GOES-17 Is Now Operational. Here’s What It Means for Weather Forecasts In The Western U.S.


It’s official: GOES-17 is now operational as NOAA’s GOES West satellite.


It’s official: GOES-17 is now operational as NOAA’s GOES West satellite.

In its new role, GOES-17 will serve as NOAA’s primary geostationary satellite for detecting and monitoring Pacific storm systems, fog, wildfires, and other weather phenomena that affect the western United States, Alaska, and Hawaii.

The latest milestone for GOES-17 comes exactly eleven months after the satellite first reached its geostationary orbit 22,000 above Earth. Launched March 1, 2018, GOES-17 is NOAA’s second advanced geostationary weather satellite and the sister satellite to GOES-16 (also known as GOES East). Together the two satellites provide high-resolution visible and infrared imagery as well as lightning observations of more than half the globe – from the west coast of Africa to New Zealand, and from near the Arctic Circle to the Antarctic Circle.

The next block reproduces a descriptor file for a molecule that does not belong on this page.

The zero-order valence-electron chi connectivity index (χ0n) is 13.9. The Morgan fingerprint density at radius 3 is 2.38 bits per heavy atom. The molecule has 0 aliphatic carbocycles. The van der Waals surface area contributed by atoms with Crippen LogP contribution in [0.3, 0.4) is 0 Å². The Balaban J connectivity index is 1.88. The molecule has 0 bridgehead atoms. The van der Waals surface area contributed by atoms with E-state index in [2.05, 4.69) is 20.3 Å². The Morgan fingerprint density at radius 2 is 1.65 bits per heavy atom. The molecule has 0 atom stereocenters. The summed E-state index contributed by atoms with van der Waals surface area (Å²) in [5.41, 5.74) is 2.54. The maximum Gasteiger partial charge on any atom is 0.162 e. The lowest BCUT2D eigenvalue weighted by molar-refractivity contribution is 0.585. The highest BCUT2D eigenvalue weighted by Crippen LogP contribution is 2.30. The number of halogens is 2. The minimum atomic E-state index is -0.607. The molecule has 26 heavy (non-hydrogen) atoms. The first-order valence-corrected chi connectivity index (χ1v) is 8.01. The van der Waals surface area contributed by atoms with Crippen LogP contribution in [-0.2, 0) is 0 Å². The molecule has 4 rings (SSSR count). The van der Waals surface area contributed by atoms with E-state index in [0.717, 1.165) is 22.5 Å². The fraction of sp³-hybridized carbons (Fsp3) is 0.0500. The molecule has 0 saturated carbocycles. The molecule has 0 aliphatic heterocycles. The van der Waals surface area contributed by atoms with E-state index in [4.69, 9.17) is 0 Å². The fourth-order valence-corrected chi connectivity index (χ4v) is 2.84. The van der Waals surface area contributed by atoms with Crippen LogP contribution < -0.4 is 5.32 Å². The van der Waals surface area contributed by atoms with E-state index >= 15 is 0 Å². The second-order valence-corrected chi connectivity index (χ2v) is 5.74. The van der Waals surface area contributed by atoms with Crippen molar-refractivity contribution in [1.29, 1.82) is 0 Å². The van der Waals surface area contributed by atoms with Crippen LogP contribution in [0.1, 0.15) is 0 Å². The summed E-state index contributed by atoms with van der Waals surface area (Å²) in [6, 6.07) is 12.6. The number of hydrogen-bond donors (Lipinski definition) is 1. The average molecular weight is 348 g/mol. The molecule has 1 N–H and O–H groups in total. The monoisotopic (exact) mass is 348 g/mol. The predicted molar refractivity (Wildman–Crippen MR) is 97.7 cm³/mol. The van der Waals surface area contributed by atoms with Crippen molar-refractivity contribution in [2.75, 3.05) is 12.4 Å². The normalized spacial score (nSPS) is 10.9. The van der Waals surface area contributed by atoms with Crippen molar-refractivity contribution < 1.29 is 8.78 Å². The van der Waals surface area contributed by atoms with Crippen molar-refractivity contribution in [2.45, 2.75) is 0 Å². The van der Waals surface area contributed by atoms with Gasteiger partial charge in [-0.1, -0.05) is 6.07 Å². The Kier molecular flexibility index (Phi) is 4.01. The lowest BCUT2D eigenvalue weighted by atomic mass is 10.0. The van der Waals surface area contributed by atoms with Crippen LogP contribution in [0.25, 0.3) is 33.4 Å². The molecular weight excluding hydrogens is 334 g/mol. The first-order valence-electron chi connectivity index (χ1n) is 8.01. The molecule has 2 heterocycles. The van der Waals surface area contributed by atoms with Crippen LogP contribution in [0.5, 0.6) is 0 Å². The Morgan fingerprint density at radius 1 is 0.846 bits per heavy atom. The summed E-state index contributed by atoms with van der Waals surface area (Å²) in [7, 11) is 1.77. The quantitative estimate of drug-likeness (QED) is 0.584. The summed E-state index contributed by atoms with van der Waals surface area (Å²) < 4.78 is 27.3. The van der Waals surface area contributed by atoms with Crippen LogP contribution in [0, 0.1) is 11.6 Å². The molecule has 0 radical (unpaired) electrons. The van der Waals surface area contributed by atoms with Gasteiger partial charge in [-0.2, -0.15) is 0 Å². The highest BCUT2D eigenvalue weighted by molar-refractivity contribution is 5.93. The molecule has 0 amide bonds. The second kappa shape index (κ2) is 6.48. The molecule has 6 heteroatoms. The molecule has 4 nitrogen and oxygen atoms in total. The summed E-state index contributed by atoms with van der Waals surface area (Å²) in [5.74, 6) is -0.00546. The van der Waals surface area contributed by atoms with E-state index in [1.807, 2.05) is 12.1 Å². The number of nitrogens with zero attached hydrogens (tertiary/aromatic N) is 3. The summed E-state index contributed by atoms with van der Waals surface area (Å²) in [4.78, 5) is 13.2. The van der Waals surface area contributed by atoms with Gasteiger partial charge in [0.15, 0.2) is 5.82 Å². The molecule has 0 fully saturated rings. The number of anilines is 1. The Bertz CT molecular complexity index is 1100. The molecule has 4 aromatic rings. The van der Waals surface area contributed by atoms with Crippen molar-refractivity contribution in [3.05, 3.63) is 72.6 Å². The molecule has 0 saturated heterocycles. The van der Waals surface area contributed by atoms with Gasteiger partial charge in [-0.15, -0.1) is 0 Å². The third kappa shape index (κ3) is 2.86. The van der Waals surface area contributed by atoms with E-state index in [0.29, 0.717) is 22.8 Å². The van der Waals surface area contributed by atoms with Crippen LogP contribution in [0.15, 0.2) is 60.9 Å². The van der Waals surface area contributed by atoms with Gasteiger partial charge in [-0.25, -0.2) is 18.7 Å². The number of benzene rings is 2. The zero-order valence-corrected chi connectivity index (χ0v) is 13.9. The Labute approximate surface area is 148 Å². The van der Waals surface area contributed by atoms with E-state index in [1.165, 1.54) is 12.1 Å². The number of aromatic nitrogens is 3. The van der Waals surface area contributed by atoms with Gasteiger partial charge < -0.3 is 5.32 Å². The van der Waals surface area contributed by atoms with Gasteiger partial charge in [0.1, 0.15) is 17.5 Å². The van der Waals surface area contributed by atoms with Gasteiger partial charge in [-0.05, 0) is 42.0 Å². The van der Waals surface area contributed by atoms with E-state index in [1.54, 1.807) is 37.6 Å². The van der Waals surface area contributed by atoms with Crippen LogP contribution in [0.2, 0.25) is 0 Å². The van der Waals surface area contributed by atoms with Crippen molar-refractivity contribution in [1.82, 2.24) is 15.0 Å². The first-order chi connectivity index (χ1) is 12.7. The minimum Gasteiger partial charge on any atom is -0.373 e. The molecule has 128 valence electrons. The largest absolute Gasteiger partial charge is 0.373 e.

GOES-17 has already been helping forecasters track the weather and other environmental hazards in places like California, Alaska and Hawaii. The satellite began transmitting its first images from its new orbital position in November 2018. Since then, forecasters have been using GOES-17 data to see weather forming over the northeastern Pacific Ocean, where many weather systems that affect the continental U.S. first form.


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Image via NOAA.